At first instance, the judge found in favour of the cargo owners. It was held that there was a factual presumption that damage to a previously undamaged cargo had been caused by the negligence of the carrier.
The Court of Appeal overturned the judge at first instance and, in applying The Glendarroch, found that if the carrier could establish a prime facie case of inherent vice, the burden would shift to the cargo owners to prove that the damage was caused by a failure to exercise reasonable care. The cargo owners appealed.
The Supreme Court held:
Comment from the UK
Perhaps the decision is not altogether surprising. It confirms that, where cargo is lost or damaged in carriage, the burden of proof lies on the carrier to demonstrate what occurred to the cargo if it wishes to rely on the defences under the HVR. Carriers subject to the HVR will, therefore, be treated in much the same way as other bailees of goods. This rule has been justified by explaining that the bailee of goods is best placed to say what occurred to those goods whilst in their custody.
What might, to some, be a little more surprising, is the impact of the decision when the carrier alleges a defence under Article IV.2 of the HVR (such as inherent vice, error in navigation or fire). It has often been proposed by carriers that, if they can establish one of these exceptions, that is the end of any claim. This decision, however, makes it clear that the carrier has the burden of proving both that the exception exists and that it caused the loss without a breach by the carrier of its duty of care to the cargo.
Using the example of inherent vice (which was the defence alleged in this case), for the carrier to rely on that defence, it must show that the cargo is unfit to withstand the ordinary incidents of the voyage. This must be assessed by reference to the degree of care that the carrier must exercise in its handling and carriage of that cargo. If a cargo is particularly sensitive, a “reasonable degree of care” may require a higher standard than with a less sensitive cargo. It is clear, following this decision, that if a carrier wishes to rely on the defence of inherent vice, the burden of proof will be on the carrier to show that it exercised a reasonable degree of skill and care and, notwithstanding this, the loss or damage occurred in any event.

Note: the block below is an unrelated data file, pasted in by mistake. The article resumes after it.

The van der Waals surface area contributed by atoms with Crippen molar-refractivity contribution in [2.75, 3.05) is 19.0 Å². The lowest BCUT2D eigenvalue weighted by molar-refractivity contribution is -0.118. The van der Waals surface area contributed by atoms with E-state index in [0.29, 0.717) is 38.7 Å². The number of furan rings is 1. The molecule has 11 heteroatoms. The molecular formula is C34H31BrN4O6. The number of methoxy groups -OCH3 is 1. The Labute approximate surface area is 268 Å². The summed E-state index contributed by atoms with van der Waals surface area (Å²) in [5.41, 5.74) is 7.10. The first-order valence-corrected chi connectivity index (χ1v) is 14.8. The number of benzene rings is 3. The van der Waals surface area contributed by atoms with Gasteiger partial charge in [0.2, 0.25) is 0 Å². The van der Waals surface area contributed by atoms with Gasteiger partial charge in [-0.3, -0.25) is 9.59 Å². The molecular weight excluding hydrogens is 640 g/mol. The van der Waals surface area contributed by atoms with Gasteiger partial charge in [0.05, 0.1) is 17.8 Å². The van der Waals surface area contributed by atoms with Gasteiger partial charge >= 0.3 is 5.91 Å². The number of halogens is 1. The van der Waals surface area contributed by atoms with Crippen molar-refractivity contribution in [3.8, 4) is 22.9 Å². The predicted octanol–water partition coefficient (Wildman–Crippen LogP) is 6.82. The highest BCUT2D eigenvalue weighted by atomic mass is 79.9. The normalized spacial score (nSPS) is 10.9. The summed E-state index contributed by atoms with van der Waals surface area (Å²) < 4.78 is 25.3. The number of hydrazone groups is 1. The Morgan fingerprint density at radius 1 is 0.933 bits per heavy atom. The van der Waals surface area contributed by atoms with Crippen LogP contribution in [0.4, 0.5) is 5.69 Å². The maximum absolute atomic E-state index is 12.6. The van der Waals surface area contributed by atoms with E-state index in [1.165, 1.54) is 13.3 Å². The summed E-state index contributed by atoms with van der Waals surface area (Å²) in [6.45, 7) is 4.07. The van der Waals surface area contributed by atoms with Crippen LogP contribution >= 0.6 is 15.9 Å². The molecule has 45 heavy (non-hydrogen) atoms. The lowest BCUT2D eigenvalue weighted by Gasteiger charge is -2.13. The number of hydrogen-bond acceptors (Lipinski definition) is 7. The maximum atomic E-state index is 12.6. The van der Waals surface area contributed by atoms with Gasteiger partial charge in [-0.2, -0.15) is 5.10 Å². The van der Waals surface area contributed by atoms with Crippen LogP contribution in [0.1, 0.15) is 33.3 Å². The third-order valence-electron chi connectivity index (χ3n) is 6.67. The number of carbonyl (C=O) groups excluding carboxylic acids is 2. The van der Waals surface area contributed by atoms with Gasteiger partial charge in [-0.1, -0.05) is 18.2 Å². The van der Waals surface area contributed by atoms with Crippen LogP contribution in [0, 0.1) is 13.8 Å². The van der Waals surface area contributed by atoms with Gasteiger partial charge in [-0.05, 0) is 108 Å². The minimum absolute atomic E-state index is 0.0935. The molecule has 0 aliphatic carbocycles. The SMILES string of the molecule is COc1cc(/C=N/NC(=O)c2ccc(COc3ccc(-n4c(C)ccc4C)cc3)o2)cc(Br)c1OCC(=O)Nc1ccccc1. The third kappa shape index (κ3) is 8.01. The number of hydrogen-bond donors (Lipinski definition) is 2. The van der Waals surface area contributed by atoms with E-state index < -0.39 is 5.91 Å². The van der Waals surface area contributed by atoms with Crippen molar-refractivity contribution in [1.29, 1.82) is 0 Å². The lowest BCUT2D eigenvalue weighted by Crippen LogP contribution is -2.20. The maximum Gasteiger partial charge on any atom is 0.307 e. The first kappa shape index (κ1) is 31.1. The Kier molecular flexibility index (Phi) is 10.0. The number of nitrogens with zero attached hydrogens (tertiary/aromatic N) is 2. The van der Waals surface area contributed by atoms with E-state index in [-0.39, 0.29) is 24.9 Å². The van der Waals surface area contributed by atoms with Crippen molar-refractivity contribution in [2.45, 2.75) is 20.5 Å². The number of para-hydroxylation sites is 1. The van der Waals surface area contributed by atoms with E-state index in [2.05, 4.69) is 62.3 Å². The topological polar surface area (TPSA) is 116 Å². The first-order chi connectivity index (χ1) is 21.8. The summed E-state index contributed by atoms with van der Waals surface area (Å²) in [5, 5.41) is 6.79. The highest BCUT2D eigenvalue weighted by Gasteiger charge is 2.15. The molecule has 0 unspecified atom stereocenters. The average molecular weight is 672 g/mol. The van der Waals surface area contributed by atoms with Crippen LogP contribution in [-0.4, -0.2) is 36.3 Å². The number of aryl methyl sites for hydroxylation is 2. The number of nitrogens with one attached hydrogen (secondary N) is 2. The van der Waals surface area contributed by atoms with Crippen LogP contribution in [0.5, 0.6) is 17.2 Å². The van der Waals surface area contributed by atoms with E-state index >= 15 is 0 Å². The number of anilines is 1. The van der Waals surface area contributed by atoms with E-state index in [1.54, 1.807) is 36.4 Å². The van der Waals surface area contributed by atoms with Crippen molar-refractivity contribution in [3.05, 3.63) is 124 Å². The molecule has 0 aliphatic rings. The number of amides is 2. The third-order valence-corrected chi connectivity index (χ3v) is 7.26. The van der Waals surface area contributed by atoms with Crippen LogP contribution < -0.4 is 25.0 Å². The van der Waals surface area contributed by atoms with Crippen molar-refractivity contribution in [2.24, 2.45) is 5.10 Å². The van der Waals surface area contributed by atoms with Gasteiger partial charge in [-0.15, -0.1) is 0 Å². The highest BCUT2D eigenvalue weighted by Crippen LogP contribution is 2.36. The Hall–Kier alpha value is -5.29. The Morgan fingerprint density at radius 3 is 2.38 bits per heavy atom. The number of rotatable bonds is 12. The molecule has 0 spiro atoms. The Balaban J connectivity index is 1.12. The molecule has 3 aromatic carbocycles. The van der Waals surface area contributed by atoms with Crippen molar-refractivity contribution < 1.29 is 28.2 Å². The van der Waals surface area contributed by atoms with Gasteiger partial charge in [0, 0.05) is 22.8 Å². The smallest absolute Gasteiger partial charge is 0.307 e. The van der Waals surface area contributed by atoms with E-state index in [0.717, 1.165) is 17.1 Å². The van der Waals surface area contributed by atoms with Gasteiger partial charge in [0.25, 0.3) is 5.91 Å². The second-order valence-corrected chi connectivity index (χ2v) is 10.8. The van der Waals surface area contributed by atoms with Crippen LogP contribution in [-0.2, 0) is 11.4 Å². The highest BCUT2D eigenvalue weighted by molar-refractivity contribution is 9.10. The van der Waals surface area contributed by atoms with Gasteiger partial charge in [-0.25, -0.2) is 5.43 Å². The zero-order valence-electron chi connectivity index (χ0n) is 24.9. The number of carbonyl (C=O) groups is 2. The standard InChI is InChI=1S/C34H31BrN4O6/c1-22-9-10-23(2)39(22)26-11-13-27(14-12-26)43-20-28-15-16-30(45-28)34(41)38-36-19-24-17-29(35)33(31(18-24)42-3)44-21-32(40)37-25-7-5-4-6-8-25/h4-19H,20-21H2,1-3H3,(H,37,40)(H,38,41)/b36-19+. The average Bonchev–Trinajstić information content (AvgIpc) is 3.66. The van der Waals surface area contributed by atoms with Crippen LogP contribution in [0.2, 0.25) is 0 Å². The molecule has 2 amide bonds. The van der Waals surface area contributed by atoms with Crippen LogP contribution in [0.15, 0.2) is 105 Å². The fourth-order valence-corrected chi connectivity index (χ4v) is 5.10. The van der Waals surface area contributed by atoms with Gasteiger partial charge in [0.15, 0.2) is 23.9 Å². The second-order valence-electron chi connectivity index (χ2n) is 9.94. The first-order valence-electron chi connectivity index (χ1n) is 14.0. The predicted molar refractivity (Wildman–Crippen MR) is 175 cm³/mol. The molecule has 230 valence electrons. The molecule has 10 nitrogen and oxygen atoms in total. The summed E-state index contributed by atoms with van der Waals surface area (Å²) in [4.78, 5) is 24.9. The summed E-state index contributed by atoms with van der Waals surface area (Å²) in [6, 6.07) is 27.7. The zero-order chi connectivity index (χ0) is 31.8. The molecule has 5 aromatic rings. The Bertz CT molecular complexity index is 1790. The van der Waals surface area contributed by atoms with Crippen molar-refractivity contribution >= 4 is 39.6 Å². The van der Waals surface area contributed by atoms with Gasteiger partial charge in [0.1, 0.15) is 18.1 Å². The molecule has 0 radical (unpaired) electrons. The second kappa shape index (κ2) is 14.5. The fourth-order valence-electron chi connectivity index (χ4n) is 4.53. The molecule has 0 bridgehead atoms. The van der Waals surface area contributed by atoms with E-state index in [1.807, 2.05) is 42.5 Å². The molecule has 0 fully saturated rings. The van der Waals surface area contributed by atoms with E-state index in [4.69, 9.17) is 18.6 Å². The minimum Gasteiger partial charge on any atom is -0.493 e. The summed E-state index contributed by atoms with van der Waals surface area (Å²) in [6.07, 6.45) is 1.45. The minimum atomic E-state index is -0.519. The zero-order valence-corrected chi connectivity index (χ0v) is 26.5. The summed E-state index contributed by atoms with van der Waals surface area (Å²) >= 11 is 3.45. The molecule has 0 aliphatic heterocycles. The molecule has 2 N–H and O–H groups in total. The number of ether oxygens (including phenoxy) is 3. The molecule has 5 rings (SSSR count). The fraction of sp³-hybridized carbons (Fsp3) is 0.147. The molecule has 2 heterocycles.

Comment from the US
The ultimate result of Volcafe would probably be the same if decided under US law. The difference would be in how the court reaches its decision.
Where a carrier simply agrees to transport a shipper loaded and sealed container from origin to destination, the carrier will generally have no obligation with regard to how the cargo is stowed inside the container. Volcafe is not the “normal” containerised cargo case from a US perspective because in Volcafe the carrier undertook to stow the cargo in the container in preparation for carriage.
As with any other cargo damage case under the US Carriage of Goods by Sea Act, once the cargo plaintiff establishes its prima facie case the carrier would be able to assert the inherent vice of the green coffee cargo as a defence. At some point, however, the carrier would have to prove that it was not negligent when it decided to stow the bags of coffee in the unventilated containers. The burden could be expressed either as an affirmative (“the carrier exercised due diligence…”) or as a negative (“the carrier was not negligent…”) but the end result would likely be the same; if the choice of the stowing method and level of protection for the bags of coffee was improper, the carrier would be held liable.
This case review was co-authored by Natalie Seal, Trainee Solicitor, London.
Read other items in Marine Brief - December 2018